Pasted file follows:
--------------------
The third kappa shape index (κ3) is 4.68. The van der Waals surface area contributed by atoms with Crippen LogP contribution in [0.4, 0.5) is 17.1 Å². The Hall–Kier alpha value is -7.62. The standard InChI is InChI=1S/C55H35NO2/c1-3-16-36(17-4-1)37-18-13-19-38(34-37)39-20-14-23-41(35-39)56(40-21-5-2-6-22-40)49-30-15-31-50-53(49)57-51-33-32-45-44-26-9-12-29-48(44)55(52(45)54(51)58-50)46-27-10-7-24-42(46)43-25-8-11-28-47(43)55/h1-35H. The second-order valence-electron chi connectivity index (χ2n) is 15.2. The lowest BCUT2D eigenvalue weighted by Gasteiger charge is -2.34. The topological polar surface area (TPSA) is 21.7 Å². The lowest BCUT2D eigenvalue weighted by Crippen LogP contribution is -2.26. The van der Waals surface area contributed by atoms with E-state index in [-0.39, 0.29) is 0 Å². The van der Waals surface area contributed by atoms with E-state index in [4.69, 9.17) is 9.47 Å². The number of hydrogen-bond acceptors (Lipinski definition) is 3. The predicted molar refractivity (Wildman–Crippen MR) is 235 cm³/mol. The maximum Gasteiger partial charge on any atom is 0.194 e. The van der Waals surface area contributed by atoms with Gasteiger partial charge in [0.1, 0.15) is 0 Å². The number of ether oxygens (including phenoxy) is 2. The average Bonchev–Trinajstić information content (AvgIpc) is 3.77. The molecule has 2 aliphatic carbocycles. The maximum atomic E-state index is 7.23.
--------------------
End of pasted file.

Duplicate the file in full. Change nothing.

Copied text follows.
The third kappa shape index (κ3) is 4.68. The van der Waals surface area contributed by atoms with Crippen LogP contribution in [0.4, 0.5) is 17.1 Å². The Hall–Kier alpha value is -7.62. The standard InChI is InChI=1S/C55H35NO2/c1-3-16-36(17-4-1)37-18-13-19-38(34-37)39-20-14-23-41(35-39)56(40-21-5-2-6-22-40)49-30-15-31-50-53(49)57-51-33-32-45-44-26-9-12-29-48(44)55(52(45)54(51)58-50)46-27-10-7-24-42(46)43-25-8-11-28-47(43)55/h1-35H. The second-order valence-electron chi connectivity index (χ2n) is 15.2. The lowest BCUT2D eigenvalue weighted by Gasteiger charge is -2.34. The topological polar surface area (TPSA) is 21.7 Å². The lowest BCUT2D eigenvalue weighted by Crippen LogP contribution is -2.26. The van der Waals surface area contributed by atoms with E-state index in [-0.39, 0.29) is 0 Å². The van der Waals surface area contributed by atoms with E-state index in [4.69, 9.17) is 9.47 Å². The number of hydrogen-bond acceptors (Lipinski definition) is 3. The predicted molar refractivity (Wildman–Crippen MR) is 235 cm³/mol. The maximum Gasteiger partial charge on any atom is 0.194 e. The van der Waals surface area contributed by atoms with Gasteiger partial charge in [0.1, 0.15) is 0 Å². The number of ether oxygens (including phenoxy) is 2. The average Bonchev–Trinajstić information content (AvgIpc) is 3.77. The molecule has 2 aliphatic carbocycles. The maximum atomic E-state index is 7.23.